Black and white photo of Brenda Howard at march.Bronx born Brenda Howard is known as the “Mother of Pride” for coordinating a rally followed by the Christopher Street Liberation Day March to commemorate the 1st Anniversary of Stonewall Riot. She originated the idea for a week-long series of events around Pride Day which became the genesis of the annual LGBT Pride celebrations now held worldwide. Howard, along with activists Robert A. Martin and L. Craig Schoonmaker is also credited with popularizing the word “Pride” to describe these festivities. A fixture in New York City's LGBT community, Howard was active in the Coalition for Lesbian and Gay Rights, which helped guide New York City's LGBT rights law through the City Council in 1986. In 1987 Howard helped found the New York Area Bisexual Network to help co-ordinate services to the region's growing Bisexual community. She was also an active member of the early bisexual political activist group BiPAC, a Regional Organizer for BiNet USA, a co-facilitator of the Bisexual S/M Discussion Group, and a founder of the nation’s first Alcoholics Anonymous chapter for Bisexuals.



Spotlight on: Marsha P. Johnson

Marsha P. JohnsonMarsha P. Johnson (August 24, 1945 – July 6, 1992) was an American gay liberation activist and self-identified drag queen. Known as an outspoken advocate for gay rights, Johnson was one of the prominent figures in the Stonewall uprising of 1969. Though some have mistakenly credited Johnson for starting the riots, Johnson was always forthcoming about having not been present when the riots began.

Johnson was a founding member of the Gay Liberation Front and co-founded the radical activist group Street Transvestite Action Revolutionaries (S.T.A.R.), alongside close friend Sylvia Rivera. Johnson was also a popular figure in New York City's gay and art scene, modeling for Andy Warhol, and performing onstage with the drag performance troupe Hot Peaches. Johnson was known as the "mayor of Christopher Street" due to being a welcoming presence in the streets of Greenwich Village. From 1987 through 1992, Johnson was an AIDS activist with ACT UP. [Info pulled from Wikipedia]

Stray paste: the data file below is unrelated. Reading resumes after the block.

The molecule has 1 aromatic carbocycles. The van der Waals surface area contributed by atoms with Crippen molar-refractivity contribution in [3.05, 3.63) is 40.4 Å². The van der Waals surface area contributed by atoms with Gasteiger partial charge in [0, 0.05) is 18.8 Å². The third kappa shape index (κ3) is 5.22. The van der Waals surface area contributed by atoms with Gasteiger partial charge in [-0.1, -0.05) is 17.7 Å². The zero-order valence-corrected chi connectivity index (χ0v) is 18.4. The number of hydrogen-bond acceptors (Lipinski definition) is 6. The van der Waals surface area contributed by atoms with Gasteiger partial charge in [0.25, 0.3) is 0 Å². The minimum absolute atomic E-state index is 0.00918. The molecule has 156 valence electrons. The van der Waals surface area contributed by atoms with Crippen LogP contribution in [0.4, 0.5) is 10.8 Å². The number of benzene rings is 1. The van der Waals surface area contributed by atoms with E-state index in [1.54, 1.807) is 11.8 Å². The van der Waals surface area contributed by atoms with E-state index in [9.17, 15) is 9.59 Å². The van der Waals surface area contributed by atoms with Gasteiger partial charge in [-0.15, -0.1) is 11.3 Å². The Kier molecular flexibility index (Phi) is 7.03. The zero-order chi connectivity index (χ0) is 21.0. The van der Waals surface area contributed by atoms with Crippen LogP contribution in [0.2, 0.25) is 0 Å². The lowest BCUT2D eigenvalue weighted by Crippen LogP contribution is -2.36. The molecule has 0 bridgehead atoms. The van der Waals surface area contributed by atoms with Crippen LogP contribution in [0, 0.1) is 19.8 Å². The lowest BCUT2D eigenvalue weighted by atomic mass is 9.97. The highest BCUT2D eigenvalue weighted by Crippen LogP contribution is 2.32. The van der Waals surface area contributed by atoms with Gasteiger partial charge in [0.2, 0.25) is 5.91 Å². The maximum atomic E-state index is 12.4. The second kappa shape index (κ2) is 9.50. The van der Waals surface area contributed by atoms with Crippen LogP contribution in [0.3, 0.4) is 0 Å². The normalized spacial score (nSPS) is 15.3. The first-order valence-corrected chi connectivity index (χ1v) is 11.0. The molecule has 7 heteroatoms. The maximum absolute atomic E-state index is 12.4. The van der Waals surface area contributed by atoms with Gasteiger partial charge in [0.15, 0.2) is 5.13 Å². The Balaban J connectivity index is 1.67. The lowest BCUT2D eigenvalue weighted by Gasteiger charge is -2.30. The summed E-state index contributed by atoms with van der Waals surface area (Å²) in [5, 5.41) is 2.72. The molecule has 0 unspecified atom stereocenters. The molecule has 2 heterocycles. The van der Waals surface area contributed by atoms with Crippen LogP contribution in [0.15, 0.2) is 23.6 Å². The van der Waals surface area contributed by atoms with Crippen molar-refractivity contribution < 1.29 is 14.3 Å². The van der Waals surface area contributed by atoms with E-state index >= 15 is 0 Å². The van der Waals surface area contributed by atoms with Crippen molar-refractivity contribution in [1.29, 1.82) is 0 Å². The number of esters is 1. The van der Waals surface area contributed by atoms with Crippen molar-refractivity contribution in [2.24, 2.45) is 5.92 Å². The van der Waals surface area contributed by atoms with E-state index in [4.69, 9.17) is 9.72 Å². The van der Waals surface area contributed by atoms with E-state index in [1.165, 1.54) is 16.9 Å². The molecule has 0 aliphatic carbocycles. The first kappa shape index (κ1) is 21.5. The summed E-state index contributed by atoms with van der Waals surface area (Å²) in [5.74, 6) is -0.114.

Spotlight On: Stormé DeLarverie

portrait of storme delarverie in dragNobody knows for sure who threw the first punch at the Stonewall Uprising in New York City in 1969. But it’s widely believed that it could have been Stormé DeLarverie, a lifelong gay rights activist and drag performer, who died in 2014. Prior to her participation in Stonewall, DeLarverie was a groundbreaking drag performer whose publicity photographs show a dandyish approach to zoot suits and black tie. Gender-fluid dressing has become a major force in fashion over the past few seasons, but DeLarverie’s approach to style is an early, striking instance of it.

DeLarverie was born in New Orleans in 1920 to a black mother and a white father, and spent the ’50s and ’60s as the only “male impersonator” in the Jewel Box Revue, the period’s only racially integrated drag troupe.   Prior to her time with the Jewel Box, she’s said to have worked in Chicago as a bodyguard to mobsters, and one wonders if she picked up (or offered) some style tips. 

Spotlight On: Sylvia Rivera

A black and white photograph of Sylvia Rivera wearing black tights and white jacket, sitting in a chair with a cat in her lap.Sylvia Rivera [National Women's History Museum] was born in New York City in 1951 to a father from Puerto Rico and a mother from Venezuela. A veteran of the 1969 Stonewall Inn uprising, Rivera was a tireless advocate for those silenced and disregarded by larger movements. Throughout her life, she fought against the exclusion of transgender people, especially transgender people of color, from the larger movement for gay rights. The Sylvia Rivera Law Project continues her legacy, working to guarantee “all people are free to self-determine their gender identity and expression, regardless of income or race, and without facing harassment, discrimination, or violence. In 2019, New York City announced plans for a monument dedicated to Rivera and good friend Marsha P. Johnson. It will be the city’s—and according to New York City, the world’s—first monument dedicated to transgender individuals.